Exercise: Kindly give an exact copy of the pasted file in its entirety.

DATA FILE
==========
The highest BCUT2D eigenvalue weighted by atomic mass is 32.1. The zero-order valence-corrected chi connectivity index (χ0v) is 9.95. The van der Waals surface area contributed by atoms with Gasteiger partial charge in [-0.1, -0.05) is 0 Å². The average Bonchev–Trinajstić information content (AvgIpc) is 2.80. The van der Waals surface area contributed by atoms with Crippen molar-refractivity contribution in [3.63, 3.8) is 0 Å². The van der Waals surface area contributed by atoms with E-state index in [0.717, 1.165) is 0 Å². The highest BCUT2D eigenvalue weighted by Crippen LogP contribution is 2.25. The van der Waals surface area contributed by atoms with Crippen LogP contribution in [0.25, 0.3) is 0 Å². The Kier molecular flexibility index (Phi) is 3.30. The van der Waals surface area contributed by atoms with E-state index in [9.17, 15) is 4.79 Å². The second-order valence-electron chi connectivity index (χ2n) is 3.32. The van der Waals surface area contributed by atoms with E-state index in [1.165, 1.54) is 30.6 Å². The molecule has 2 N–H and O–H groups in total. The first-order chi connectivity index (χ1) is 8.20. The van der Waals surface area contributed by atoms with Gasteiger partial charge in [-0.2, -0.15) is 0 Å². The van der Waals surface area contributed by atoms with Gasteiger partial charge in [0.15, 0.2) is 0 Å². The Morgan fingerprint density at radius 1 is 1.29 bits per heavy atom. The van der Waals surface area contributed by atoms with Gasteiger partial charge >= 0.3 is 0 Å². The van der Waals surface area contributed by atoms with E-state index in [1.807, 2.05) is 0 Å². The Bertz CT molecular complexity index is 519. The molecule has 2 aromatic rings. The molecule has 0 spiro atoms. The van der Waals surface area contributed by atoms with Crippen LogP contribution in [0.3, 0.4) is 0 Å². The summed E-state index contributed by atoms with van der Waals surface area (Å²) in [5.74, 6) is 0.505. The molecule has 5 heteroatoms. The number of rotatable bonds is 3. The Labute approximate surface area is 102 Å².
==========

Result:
The highest BCUT2D eigenvalue weighted by atomic mass is 32.1. The zero-order valence-corrected chi connectivity index (χ0v) is 9.95. The van der Waals surface area contributed by atoms with Gasteiger partial charge in [-0.1, -0.05) is 0 Å². The average Bonchev–Trinajstić information content (AvgIpc) is 2.80. The van der Waals surface area contributed by atoms with Crippen molar-refractivity contribution in [3.63, 3.8) is 0 Å². The van der Waals surface area contributed by atoms with E-state index in [0.717, 1.165) is 0 Å². The highest BCUT2D eigenvalue weighted by Crippen LogP contribution is 2.25. The van der Waals surface area contributed by atoms with Crippen LogP contribution in [0.25, 0.3) is 0 Å². The Kier molecular flexibility index (Phi) is 3.30. The van der Waals surface area contributed by atoms with E-state index in [9.17, 15) is 4.79 Å². The second-order valence-electron chi connectivity index (χ2n) is 3.32. The van der Waals surface area contributed by atoms with E-state index in [1.165, 1.54) is 30.6 Å². The molecule has 2 N–H and O–H groups in total. The first-order chi connectivity index (χ1) is 8.20. The van der Waals surface area contributed by atoms with Gasteiger partial charge in [-0.2, -0.15) is 0 Å². The van der Waals surface area contributed by atoms with Gasteiger partial charge in [0.15, 0.2) is 0 Å². The Morgan fingerprint density at radius 1 is 1.29 bits per heavy atom. The van der Waals surface area contributed by atoms with Gasteiger partial charge >= 0.3 is 0 Å². The van der Waals surface area contributed by atoms with E-state index in [1.807, 2.05) is 0 Å². The Bertz CT molecular complexity index is 519. The molecule has 2 aromatic rings. The molecule has 0 spiro atoms. The van der Waals surface area contributed by atoms with Crippen LogP contribution in [0.3, 0.4) is 0 Å². The summed E-state index contributed by atoms with van der Waals surface area (Å²) in [5.74, 6) is 0.505. The molecule has 5 heteroatoms. The number of rotatable bonds is 3. The Labute approximate surface area is 102 Å².